What is the B1 life? What percent of the samples are expected to fail before hours? What is the reliability at hours? Problem Plot a Weibull with Suspensions. There have been five failures out of eight parts in service. The time in hours on the parts is as follows: Serial Time 9. Construct a Weibull plot. What are c. Hints: Rank the data from the first failure or suspension to the last. Enter in the table. Remember suspensions have no effeet on adjusted ranks or median ranks until after they occur.

Form Non. SloCked Re Form Non-Stocked Rev. What is the hardest part of Weibull analysis? Air conditioning compressor failure data is perhaps as dirty as dirty can be. In most cases the only data on failed compressors is the date shipped from the compressor manufacturer to the air conditioner manufacturer and the date returned under warranty. Operating time is highly seasonal and is not reported. How would you determine if this data is good enough to do Weibull analysis? The slope parameter is p. It is sometimes called what other name? What is another name for a Weibull distribution with e.

What is the standard method for doing Weibull analysis? What class of failure, [infant mortality, random, or wear out], and what range of expect for the following data sets? Woodpecker attacks on wooden electric power poles? Alzheimer's disease? Chicken Pox or Whooping cough?

Bearings from spalling or skidding balls? Fatigue cracking? Turbine vanes may fail early from hot spots from plugged fuel nozzles, a quality problem, or much later from stress corrosion cracking? What two classes? Solutions to these problems are in Appendix K. No peeking!! The answer is it does not make any difference if you do it properly as the two Weibulls are consistent.

For simplicity, assume the disk contains 4 blades. Plot the two Weibulllines on Weibull probability paper. Check on solution: Compare the first time-to-failure for one of four blades to the first failure of the system. The median rank Appendix I for first of four failures is The Bl5. Chapter 3 is devoted to "bad" Weibull plots.

Bad Weibull plots are often informative, In contrast to other distributions, the bad plot can provide significant information for the engineer who learns how to interpret results. Therefore, always plot life data on Weibull probability paper as the first step in the analysis. The objective of this chapter is to present the methods for interpreting bad Weibull plots, the analysis of dirty data, small sample risks, goodness of fit, and measures of uncertainty.

Insensibly one begins to twist facts to suit theories, instead of theories to suit facts. However, in cases of safety and extraordinary financial loss, there may be no alternative to employing Weibulls with only 1,2 or 3 failures. The analyst cannot request more "crash and burn" type failures. There is an urgent need to provide a source of direction rather than waiting for more failures. It is, therefore, plUdent to consider the associated uncertainties of these small sample applications.

It is remarkable that Weibull engineering analysis may be useful with an order of magnitude fewer samples than other commonly used statistical distributions. By comparison, if success-failure data is analyzed with the binomial distribution, a minimum sample size might be three hundred.

If dimensions and performance measurements are normally distributed, a minimum sample would be thirty. It is fair to ask why Weibull engineering analysis is possible with only a few failures. First, with service data, failures tend plot in the lower left hand comer of the Weibull because of the multitude of suspensions. This is the area of engineering interest, precisely where the data appears.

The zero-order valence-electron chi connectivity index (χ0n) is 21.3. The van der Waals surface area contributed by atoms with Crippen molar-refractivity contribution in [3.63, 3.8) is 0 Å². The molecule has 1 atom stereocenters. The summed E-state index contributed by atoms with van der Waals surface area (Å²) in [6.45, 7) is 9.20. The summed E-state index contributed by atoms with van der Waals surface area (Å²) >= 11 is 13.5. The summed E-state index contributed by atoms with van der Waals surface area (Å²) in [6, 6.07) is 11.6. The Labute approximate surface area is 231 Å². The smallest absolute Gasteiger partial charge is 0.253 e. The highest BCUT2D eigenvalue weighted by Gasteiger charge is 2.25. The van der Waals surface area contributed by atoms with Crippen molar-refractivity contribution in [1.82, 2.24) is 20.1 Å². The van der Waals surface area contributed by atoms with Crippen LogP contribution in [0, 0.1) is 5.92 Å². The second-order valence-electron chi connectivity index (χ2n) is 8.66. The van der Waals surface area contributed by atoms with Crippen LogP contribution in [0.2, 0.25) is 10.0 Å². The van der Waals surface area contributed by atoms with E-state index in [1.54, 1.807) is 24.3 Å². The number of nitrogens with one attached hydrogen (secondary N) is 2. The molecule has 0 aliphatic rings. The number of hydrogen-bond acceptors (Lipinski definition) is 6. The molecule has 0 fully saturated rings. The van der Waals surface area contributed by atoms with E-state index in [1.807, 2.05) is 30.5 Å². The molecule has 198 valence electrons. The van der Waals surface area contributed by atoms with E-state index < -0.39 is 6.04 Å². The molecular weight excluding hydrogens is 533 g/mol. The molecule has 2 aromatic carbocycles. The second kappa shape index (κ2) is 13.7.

This is the neighborhood ofBO. The second reason is that the data set includes both failures and successes suspensions. Although there may be only three failures, there may be thousands of suspensions. Suspensions are not weighted as much as failures but they do count. With regression the failure data in the lower left COmer is over weighted. See Chapter 5. Although this degrades mathematical rigor, it increases the accuracy in the area of interest. Weibull probability paper is unique in that the lower area is expanded. In other words the area of small probabilities is magnified for engineering purposes.

Therefore, for engineering predictions of Bl life or BO. For statistical purposes, it is true that larger samples are needed to accurately estimate the Weibull parameters, eta and beta, and to determine which distribution is most appropriate, log normal or Weibull. For these statistical purposes a minimum of twenty one failures are needed, but thirty would be better, particularly for estimating beta.

The Weibull analyst can quantify the statistical uncertainly of his small sample by using SSWL software. The improvement in uncertainty with increasing the sample size is illustrated in Figures , and For example, in Figure for sample size three, the B5 life varies from about to in repeated samples from the same parent Weibulljust due to statistical uncertainty.

Chapter 7 provides a detailed discussion of confidence intervals, There are methods for reducing the small sample uncertainty. Obviously, the sample size may be increased, if this is not too expensive. A more cost effective method is to employ prior experience with the subject failure mode. This method, called "Weibayes," is described in Chapter 6 and depends on assuming the slope, f3. The approach is based on engineering experience and a WeibulllibraIy to select f3. It will reduce unceliainty by factors of two or three for small samples. Sample Size 3. The experienced analyst will have a sense of fit by studying the plot.